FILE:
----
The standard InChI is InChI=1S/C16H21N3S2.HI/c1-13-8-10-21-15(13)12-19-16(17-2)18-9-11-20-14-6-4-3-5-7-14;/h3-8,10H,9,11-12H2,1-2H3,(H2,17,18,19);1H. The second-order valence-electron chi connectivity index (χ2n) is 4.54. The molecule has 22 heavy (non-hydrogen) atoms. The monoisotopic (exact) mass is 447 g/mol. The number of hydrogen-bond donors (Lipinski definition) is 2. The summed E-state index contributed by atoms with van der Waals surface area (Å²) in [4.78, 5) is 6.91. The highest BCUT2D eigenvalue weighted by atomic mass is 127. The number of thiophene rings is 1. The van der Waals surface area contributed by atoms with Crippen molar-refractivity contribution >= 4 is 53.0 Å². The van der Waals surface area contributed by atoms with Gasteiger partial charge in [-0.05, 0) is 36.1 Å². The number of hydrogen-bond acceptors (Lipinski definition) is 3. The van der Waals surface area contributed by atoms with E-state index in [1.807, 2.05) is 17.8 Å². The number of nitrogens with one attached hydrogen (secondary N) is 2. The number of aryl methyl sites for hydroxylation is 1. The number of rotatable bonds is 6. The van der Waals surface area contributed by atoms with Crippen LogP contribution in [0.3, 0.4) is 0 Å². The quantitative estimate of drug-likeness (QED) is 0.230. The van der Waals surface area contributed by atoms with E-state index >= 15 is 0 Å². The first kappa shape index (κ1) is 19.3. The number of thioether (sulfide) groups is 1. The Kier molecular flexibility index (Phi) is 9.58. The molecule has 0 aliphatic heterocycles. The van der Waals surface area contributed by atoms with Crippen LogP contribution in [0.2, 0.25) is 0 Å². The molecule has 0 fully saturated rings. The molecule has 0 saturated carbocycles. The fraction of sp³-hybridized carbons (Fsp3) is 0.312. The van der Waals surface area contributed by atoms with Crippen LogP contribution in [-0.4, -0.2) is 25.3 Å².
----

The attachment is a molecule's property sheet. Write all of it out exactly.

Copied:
The standard InChI is InChI=1S/C16H21N3S2.HI/c1-13-8-10-21-15(13)12-19-16(17-2)18-9-11-20-14-6-4-3-5-7-14;/h3-8,10H,9,11-12H2,1-2H3,(H2,17,18,19);1H. The second-order valence-electron chi connectivity index (χ2n) is 4.54. The molecule has 22 heavy (non-hydrogen) atoms. The monoisotopic (exact) mass is 447 g/mol. The number of hydrogen-bond donors (Lipinski definition) is 2. The summed E-state index contributed by atoms with van der Waals surface area (Å²) in [4.78, 5) is 6.91. The highest BCUT2D eigenvalue weighted by atomic mass is 127. The number of thiophene rings is 1. The van der Waals surface area contributed by atoms with Crippen molar-refractivity contribution >= 4 is 53.0 Å². The van der Waals surface area contributed by atoms with Gasteiger partial charge in [-0.05, 0) is 36.1 Å². The number of hydrogen-bond acceptors (Lipinski definition) is 3. The van der Waals surface area contributed by atoms with E-state index in [1.807, 2.05) is 17.8 Å². The number of nitrogens with one attached hydrogen (secondary N) is 2. The number of aryl methyl sites for hydroxylation is 1. The number of rotatable bonds is 6. The van der Waals surface area contributed by atoms with Crippen LogP contribution in [0.3, 0.4) is 0 Å². The quantitative estimate of drug-likeness (QED) is 0.230. The van der Waals surface area contributed by atoms with E-state index >= 15 is 0 Å². The first kappa shape index (κ1) is 19.3. The number of thioether (sulfide) groups is 1. The Kier molecular flexibility index (Phi) is 9.58. The molecule has 0 aliphatic heterocycles. The van der Waals surface area contributed by atoms with Crippen LogP contribution in [0.2, 0.25) is 0 Å². The molecule has 0 fully saturated rings. The molecule has 0 saturated carbocycles. The fraction of sp³-hybridized carbons (Fsp3) is 0.312. The van der Waals surface area contributed by atoms with Crippen LogP contribution in [-0.4, -0.2) is 25.3 Å².